Greg Lukianoff
How Students Are Killing Free Speech

Something has arisen across campuses in America. A peculiar sense of outrage bordering on pandemonium creeping into the higher education system.

Reports of students regularly attacking teachers verbally and physically, speakers being disinvited from campuses, and presidents and administrators being forced into exile has become a disturbingly frequent occurrence, elevated by the most volatile political climate in recent memory, it’s clear these are not normal times.

It started happening several years ago when terms like troll, trigger warning, safe space, Trumpism, partyism and snowflake began filtering into the American lexicon. Around that same time, civil liberties lawyer Greg Lukianoff and psychologist Jonathan Haidt sat down to try and dissect the disturbing rise in this new lawlessness. The result was an article for The Atlantic called ‘The Coddling of the American Mind’, it ended up becoming one of the most widely read pieces in the history of the site.

It struck a nerve with concerned parents and teachers everywhere and kicked off an urgent discussion about why we were witnessing this type of bizarre behaviour amongst students. Lukianoff and Haidt came to some unsettling conclusions, that since the late 90s parents had been derailing the psychological development of students.
Encouraging them to not only hide and run from any possible harm (including ideas) but teaching them to see the world as bipolar, as in good or bad. Things which have led to not only an abandonment of civility but a severe rise in anxiety and depression for students.

The college has always been regarded as a sacred institution, a safe space if you will to learn, challenge and grow not to turn away, recoil and shut down.
They say children are our future but what if that future is full of young people who cannot separate their emotions from their thoughts, who shout and shame before they’ve had a chance to digest. Is this the new America? We spoke with civil liberties lawyer Greg Lukianoff to find out.

Protests against Milo Yiannopoulos at UC Berkeley, 2017. Elijah Nouvelage/Getty Images

You say in your book ‘Something is going on, something has changed the childhood experiences of kids born in the late 1990s’, Why do you say that and what do you think that is?

Well, we noticed some time around 2013 and 2014, there was a dramatic shift in what we saw on college campuses. We could always rely on students to be the most pro-free speech, but this started changing pretty dramatically and seemingly overnight.
That’s when this also kind of popped into the public point of view partially through the increase and rise of microaggressions and trigger warnings. Something I hadn’t even heard of despite working in this field for a long time.

Demands for new free speech codes, Microaggression for example. And what really made it different from what we’d seen previously was that the arguments for these new limitations were coming from students.
It was essentially saying that having this speaker or speech take place on campus would be traumatic. It would be harmful on a psychological level and that’s actually one of the reasons why I reached out to Jonathan [Haidt], to talk about this. Because the medicalisation of this as a reason for censorship was new and strange.

So you were working on the front line as a civil liberties lawyer. I find that fascinating and I find your book a portrait of the very unstable times we’re living in. Give us an idea of one of the more cataclysmic events that made you think, “oh no, something is happening here.”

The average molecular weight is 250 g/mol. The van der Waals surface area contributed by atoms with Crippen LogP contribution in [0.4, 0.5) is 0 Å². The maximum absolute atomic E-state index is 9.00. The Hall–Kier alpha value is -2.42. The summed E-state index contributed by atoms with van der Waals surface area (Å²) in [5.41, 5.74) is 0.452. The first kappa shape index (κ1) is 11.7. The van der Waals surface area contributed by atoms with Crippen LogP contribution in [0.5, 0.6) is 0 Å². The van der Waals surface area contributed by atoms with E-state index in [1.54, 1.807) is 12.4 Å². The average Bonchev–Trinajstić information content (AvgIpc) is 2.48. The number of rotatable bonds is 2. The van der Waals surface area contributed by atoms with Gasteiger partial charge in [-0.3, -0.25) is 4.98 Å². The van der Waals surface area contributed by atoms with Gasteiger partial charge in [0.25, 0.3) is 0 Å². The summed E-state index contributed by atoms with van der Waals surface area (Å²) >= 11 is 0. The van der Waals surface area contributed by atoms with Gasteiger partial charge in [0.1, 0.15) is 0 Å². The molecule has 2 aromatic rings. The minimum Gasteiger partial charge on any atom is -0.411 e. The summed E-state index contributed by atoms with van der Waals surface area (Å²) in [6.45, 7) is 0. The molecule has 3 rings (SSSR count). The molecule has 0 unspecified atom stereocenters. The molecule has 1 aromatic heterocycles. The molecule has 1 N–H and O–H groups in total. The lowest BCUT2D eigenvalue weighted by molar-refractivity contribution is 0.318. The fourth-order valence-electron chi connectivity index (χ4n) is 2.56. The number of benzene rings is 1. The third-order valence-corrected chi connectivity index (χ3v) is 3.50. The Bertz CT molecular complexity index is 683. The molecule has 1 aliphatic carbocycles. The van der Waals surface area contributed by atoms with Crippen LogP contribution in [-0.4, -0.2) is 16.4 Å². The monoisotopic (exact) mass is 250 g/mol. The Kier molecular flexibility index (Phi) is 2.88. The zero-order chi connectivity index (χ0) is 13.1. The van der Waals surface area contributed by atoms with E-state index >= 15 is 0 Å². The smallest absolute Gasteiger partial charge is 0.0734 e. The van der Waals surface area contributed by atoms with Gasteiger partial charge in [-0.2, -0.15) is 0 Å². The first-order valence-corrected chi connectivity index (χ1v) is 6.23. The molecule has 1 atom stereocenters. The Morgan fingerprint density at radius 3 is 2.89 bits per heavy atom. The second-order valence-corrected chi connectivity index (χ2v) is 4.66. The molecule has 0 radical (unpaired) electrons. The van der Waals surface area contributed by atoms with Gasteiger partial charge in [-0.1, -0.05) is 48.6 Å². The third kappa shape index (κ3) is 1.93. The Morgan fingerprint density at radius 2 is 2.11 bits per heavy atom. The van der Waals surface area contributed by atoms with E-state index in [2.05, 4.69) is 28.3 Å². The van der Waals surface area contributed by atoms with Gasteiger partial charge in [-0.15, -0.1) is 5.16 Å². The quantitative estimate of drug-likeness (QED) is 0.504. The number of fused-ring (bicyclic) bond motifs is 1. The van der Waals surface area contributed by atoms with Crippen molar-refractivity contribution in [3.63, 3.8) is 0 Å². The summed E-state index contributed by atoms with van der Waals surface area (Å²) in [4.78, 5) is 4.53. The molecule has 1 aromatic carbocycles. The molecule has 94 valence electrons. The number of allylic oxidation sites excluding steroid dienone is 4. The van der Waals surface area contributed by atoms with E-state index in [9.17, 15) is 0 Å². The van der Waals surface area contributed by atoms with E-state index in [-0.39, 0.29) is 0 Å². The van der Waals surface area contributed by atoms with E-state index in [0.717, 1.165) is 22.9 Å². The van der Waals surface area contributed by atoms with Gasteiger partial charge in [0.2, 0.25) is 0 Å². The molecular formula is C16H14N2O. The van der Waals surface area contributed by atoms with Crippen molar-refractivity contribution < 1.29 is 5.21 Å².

Probably the time we noticed a change in the tenor and style of argument was for a protest I was otherwise highly sympathetic to.

Ray Kelly was the former chief of police of New York City. He was one of the people who advocated for ‘stop and frisk’, which is stopping civilians and frisking them to see if they’re carrying a gun or other weapons.

I’m a civil liberties guy so I totally understand the justification for wanting to protest him but that is when the students tried to get him disinvited to a speech at Brown. What the university came back with was an hour of question and answer, where they could really ask Ray Kelly some tough questions.

And from a traditional protest/academic angle that sounded like a great solution to me and actually to a lot of people who protested at the time.

But rather than a forceful back and forth taking place, the students showed up and shouted down Ray Kelly. They were equating his presence on campus to a form of violence. That was one of the first signals we got that things were changing, and very quickly over the next couple of months, we did notice this much more enlightened censorship idea that I hadn’t seen much of coming from students in my career.

"It was essentially saying that having this speaker or speech take place on campus would be traumatic."

So talk to me about the broader culture we’re living in because it feels like this is wrapped up in a time which people feel a general sense of unease in society. Asking white people to stand at the back of seminars and not say a word, ushering speakers into other rooms because they’re scared they’re going to be struck by a mob. This is not normal behaviour.

Well, I’ve seen these different phases in the history of my career. The first one was mainly administrators throwing their weight around, sometimes for ideological reasons, for a 12 year period. Then we had some fights with the department of education over the different rules they were coming up with. Those were the two major trends before we started having student involvement as a significant factor in a lot of our free speech cases. But once that happened things started accelerating faster and faster.

Our article “The Coddling of the American Mind” came out in the summer of 2015. That fall we see protests at universities all over the country, on the one hand as a first amendment person I was thrilled to see students using their freedom of speech to protest usually what they saw as racial injustice on campus.

But the troubling part is that in many of those cases they were also asking for newspapers to be punished, for professors to be fired for what they said, for administrators to be fired for what they said. So you do have a right to oppose the first amendment, but it’s troubling when people are using their free speech to oppose it.